A Batman Two-Fer for October

Because of a DC grab bag at my LCS and the store’s “Fresh Fridays” promotion where they put out some recent big-deal purchases every Friday, I wound up with these two Batman comics, both of which are Bronze Age goodies. And being that I’m a little too lazy to write multiple reviews here, I’ve decided to fold them into one blog entry.

Before I begin, I should say that even though my Batman phase was the early 1990s, I have a real soft spot for Bronze Age Batman. I think that’s probably because my first encounters with the Dark Knight were during the Super Friends years, and my all-time favorite storyline is the “Strange Apparitions” stuff that I first read in the Greatest Batman Stories Ever Told and Greatest Joker Stories Ever Told trade paperbacks. So if I can find some 1970s or early 1980s Batman books on the cheap, I’ll grab them because they usually are solid entertainment.

Are these? Well, let’s find out.

The Brave and the Bold #165

So it’s #HorrorComicsMonth and while Batman’s not exactly a horror comic, there’s plenty of his adventures that are horror adjacent. I think that as a villain, Man-Bat would have qualified in the regard.

To be fair, he’s not my favorite Batman character. But I’m willing to give anything a shot. The storyline here has to do with Man-Bat being set up to do the work of mobsters so that he can get some sort of cure for his daughter. Written by Martin Pasko, it’s less of a team-up story and more of a Batman story where Man-Bat appears. Still it’s one of the more intriguing stories I’ve read, mostly because Man-Bat isn’t there very much.

Plus, Don Newton is doing the artwork and … well, if there’s anyone who is an underrated Batman artist, it has to be Don Newton. It’s absolutely gorgeous and that’s pretty much the reason that I’ll probably read this again.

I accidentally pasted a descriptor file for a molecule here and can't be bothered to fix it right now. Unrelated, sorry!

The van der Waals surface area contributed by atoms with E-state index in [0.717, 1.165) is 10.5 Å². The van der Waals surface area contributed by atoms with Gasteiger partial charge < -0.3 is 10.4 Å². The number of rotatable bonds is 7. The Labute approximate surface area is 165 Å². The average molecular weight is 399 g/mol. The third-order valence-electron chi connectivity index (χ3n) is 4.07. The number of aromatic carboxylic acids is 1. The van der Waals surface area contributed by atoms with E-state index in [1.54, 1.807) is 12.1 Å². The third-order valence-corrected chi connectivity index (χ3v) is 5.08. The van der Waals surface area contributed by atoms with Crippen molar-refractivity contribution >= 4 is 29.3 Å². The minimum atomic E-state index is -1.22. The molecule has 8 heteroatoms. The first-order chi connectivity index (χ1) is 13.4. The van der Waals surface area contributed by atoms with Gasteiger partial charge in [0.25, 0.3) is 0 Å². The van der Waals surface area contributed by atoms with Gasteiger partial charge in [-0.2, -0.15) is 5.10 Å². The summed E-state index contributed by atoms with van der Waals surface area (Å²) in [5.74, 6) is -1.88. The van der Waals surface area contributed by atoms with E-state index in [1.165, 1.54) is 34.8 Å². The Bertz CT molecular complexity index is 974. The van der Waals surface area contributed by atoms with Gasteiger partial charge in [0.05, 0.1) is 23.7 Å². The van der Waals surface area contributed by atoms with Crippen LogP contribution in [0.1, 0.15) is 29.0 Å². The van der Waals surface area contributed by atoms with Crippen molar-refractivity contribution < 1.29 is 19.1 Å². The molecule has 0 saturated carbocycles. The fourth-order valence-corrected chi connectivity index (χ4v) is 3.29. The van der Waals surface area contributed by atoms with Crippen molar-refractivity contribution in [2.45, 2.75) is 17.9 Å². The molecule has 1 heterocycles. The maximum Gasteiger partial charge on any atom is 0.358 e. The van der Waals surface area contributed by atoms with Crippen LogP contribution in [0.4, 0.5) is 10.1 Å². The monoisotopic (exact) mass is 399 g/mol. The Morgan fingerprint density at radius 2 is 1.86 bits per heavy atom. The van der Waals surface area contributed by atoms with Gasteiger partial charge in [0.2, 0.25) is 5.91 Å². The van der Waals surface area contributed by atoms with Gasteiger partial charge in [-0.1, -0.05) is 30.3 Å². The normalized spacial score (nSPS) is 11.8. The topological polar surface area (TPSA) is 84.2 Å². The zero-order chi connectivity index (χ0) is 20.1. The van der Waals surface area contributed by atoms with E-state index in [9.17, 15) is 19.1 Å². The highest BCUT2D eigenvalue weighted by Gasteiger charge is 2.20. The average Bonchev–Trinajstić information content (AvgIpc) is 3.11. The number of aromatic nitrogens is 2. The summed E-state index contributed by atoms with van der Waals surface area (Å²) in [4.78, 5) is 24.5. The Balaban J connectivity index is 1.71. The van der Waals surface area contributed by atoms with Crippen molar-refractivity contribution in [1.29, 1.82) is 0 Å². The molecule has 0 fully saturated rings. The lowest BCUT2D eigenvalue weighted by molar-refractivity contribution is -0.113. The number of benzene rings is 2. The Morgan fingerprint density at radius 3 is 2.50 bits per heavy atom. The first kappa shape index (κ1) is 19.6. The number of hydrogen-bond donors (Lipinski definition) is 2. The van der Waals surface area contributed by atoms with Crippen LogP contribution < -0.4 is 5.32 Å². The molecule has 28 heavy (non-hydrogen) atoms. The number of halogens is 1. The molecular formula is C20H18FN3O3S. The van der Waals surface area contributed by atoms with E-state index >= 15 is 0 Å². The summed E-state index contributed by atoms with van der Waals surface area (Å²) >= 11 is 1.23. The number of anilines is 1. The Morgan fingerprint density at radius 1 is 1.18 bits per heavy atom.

Keep, Sell, Donate, or Trash?


DC Special: Batman Spectacular

I think there’s an official designation for this, but I’m too lazy to look it up. I saw it for $4.99 and it wasn’t something I was used to seeing in the bins. A 68-page 1970s Batman book with a Marshall Rogers cover for $4.99? I couldn’t pass it up.

There are three stories in here. The first is “Hang the Batman”, written by David V. Reed with art by Mike Nasser, whose artwork I loved on the Kobra story in the Super-Hero Spectacular I own. It’s a great mystery with stunning visuals that involves a murder and a mystery writer in a way that is fun as hell and ends with Batman eating chili.

“I Now Pronounce You Batman and Wife” is a Denny O’Neil-penned story with art by Michael Golden and Dick Giordano that involves a possible marriage between Bruce Wayne and Talia. I don’t think you need to say much more than that. 1970s Michael Golden Batman? It’s freaking stunning.

And finally, there’s a story I have read before: “Death Strikes at Midnight and Three” by Denny O’Neil and Marshall Rogers. This is rightfully in The Greatest Batman Stories Ever Told. It’s been a few years since I read it and it’s still amazing. In fact, I’m pretty excited that I now own this book in its original publication.

Keep, Sell, Donate, or Trash?


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